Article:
Dynamic modes of mind: A novel approach to understanding the neural dynamics of mindfulness, rumination and psychological flexibility

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Anne Maj van der Velden


Split between Donders Donders Institute for Brain, Cognition and Behaviour, The Netherlands and Oxford University, United Kingdom


DKK 850,000




Internationalisation Fellowships


Mindfulness meditation trains adaptive attention regulation, present moment embodied awareness, and perspective taking. Mindfulness training may be particularly useful for those prone to rumination i.e. maladaptive preoccupation and repetitive thinking about the possible causes and consequences of negative feelings and problems. Those prone to ruminate are more likely to experience chronic stress and burnout, and impaired regulation of attention, emotions and behavior, and may develop mental health problems. Hence, my research project specifically investigates how mindfulness training may impact and alter brain dynamics in those prone to ruminate.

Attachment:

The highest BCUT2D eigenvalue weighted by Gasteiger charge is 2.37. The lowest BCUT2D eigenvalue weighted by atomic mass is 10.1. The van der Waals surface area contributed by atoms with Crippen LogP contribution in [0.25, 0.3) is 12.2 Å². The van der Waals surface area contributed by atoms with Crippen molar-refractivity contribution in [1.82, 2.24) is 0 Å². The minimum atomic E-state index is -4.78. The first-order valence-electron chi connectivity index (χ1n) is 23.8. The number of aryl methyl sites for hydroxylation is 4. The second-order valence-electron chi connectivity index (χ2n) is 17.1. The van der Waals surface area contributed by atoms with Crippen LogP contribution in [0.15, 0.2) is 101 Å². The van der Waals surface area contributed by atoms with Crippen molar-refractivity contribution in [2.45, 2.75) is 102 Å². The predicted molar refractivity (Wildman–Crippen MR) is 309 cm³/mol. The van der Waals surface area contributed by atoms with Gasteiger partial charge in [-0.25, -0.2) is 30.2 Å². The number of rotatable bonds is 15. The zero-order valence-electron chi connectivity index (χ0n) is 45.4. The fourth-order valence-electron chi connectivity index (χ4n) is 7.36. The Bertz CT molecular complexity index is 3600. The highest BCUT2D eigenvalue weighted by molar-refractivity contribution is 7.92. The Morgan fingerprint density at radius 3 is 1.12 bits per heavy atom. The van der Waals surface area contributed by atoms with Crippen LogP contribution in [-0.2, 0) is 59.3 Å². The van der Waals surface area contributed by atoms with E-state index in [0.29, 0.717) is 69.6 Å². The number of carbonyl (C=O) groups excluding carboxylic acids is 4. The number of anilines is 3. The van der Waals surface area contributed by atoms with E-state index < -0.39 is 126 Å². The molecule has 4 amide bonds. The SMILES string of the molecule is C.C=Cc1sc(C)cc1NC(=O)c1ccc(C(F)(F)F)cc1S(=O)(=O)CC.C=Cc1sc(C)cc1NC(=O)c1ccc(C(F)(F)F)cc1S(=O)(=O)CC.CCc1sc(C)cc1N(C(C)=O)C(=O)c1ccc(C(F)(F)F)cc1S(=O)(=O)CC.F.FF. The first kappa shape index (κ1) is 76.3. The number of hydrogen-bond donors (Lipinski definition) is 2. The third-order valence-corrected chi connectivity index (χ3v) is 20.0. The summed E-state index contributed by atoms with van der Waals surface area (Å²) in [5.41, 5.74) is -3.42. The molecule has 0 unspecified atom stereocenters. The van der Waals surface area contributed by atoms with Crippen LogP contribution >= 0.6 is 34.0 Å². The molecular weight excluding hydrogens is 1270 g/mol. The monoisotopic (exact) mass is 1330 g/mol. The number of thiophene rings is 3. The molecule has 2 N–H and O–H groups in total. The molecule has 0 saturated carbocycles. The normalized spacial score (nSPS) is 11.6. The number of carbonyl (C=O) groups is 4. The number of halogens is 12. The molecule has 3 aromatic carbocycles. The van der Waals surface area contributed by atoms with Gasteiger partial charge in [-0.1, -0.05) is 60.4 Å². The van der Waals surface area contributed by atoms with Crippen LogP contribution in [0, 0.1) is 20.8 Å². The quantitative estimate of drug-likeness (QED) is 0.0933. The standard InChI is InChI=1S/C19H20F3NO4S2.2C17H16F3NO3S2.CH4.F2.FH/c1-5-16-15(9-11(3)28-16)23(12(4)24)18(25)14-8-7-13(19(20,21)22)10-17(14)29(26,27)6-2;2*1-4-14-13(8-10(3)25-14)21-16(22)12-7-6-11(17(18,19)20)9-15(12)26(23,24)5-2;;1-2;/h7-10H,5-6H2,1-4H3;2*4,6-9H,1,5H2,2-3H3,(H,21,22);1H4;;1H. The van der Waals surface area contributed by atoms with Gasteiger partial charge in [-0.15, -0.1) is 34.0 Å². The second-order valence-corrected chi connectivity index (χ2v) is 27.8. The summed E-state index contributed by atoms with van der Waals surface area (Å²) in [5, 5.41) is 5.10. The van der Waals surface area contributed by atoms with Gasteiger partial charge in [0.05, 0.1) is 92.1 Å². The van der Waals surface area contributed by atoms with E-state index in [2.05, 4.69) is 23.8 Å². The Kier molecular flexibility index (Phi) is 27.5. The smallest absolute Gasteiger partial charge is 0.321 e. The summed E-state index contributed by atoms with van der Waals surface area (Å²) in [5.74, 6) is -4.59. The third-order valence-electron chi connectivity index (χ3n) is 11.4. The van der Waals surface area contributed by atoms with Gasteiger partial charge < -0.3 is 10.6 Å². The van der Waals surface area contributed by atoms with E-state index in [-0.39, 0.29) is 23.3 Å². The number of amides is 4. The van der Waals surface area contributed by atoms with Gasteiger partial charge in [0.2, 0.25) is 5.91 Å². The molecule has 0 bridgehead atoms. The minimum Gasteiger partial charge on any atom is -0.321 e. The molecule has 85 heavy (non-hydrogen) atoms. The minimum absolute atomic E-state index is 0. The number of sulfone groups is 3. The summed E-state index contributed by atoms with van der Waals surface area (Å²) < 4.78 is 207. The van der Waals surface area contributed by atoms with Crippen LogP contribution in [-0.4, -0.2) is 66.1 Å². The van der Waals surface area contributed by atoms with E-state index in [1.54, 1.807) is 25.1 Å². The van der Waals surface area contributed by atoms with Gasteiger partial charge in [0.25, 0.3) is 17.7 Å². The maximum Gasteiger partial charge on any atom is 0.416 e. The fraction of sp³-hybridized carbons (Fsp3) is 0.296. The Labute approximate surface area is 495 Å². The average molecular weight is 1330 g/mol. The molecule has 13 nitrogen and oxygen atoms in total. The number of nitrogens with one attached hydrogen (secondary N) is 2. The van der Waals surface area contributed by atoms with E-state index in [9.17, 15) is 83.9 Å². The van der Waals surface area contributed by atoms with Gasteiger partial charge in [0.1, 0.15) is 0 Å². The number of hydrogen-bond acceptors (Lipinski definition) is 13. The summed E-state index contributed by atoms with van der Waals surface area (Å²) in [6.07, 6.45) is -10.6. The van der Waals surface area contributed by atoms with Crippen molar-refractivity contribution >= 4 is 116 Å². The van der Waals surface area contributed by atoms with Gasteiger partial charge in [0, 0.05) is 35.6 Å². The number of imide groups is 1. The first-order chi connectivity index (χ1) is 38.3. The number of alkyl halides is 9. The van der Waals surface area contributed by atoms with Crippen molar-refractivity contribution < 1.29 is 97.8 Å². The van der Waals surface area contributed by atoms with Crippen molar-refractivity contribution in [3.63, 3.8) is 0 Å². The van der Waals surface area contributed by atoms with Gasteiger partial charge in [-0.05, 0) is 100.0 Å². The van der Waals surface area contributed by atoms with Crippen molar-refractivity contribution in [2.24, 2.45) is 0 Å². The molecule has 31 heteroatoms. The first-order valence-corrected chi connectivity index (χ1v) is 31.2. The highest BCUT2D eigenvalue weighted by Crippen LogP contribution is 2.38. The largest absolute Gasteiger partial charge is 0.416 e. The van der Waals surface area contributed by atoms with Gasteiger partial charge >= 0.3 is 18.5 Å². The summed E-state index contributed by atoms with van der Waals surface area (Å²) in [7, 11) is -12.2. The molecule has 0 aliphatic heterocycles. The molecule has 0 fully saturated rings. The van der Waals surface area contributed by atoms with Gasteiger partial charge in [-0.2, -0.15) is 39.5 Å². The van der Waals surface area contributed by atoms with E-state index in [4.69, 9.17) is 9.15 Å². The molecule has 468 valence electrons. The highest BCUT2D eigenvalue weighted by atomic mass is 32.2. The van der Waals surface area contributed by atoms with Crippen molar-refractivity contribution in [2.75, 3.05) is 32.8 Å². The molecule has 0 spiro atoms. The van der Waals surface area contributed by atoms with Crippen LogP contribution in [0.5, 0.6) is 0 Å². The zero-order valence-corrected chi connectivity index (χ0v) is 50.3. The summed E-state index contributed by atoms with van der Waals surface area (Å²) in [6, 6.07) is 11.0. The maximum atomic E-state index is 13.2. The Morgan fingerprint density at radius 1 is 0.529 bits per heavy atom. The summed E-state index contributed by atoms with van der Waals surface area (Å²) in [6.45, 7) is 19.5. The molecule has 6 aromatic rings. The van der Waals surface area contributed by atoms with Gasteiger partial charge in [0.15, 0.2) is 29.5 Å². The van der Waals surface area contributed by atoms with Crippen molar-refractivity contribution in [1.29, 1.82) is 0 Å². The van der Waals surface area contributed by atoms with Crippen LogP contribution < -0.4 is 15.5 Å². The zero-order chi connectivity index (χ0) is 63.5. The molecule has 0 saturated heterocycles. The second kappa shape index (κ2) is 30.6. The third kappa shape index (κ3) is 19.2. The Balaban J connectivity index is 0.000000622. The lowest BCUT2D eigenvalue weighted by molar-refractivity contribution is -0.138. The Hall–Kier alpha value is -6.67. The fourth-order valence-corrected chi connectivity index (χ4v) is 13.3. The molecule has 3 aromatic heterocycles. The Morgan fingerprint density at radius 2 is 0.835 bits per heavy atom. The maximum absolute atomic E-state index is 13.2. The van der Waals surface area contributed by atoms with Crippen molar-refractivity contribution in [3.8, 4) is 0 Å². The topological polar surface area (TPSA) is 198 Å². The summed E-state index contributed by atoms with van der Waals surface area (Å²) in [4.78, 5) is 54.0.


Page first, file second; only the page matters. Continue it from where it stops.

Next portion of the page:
The interplay of psychological and biological processes holds great potential to enhance our understanding of mechanisms of change, yet there is a paucity of studies looking at neurocognitive mechanisms of mindfulness interventions amongst those with high propensity to ruminate. We will use novel methodologies we seek to elucidate the flexibility or rigidity of specific neural connectivity patterns. Such dynamic connectivity methods may yield valuable insight into the differences between states of mindfulness practice and rumination, and how neural dynamics during a ruminative state may change after mindfulness training in a way that can not be captured by traditional static neural connectivity measures.


In a population of individuals who are high in ruminative traits, I plan to investigate the neurocognitive mechanism of mindfulness training by applying novel state-of-the-art methods to examine brain dynamics during states of rest, mindfulness practice and rumination before and after mindfulness training. This work will be conducted together with leading researchers in the field of mindfulness and cognitive neuroscience at the Donders Institute for Brain, Cognition and Behaviour in The Netherlands and at University of Oxford in United Kingdom, where the research environment is world-renowned and groundbreaking within psychology and cognitive neuroscience.

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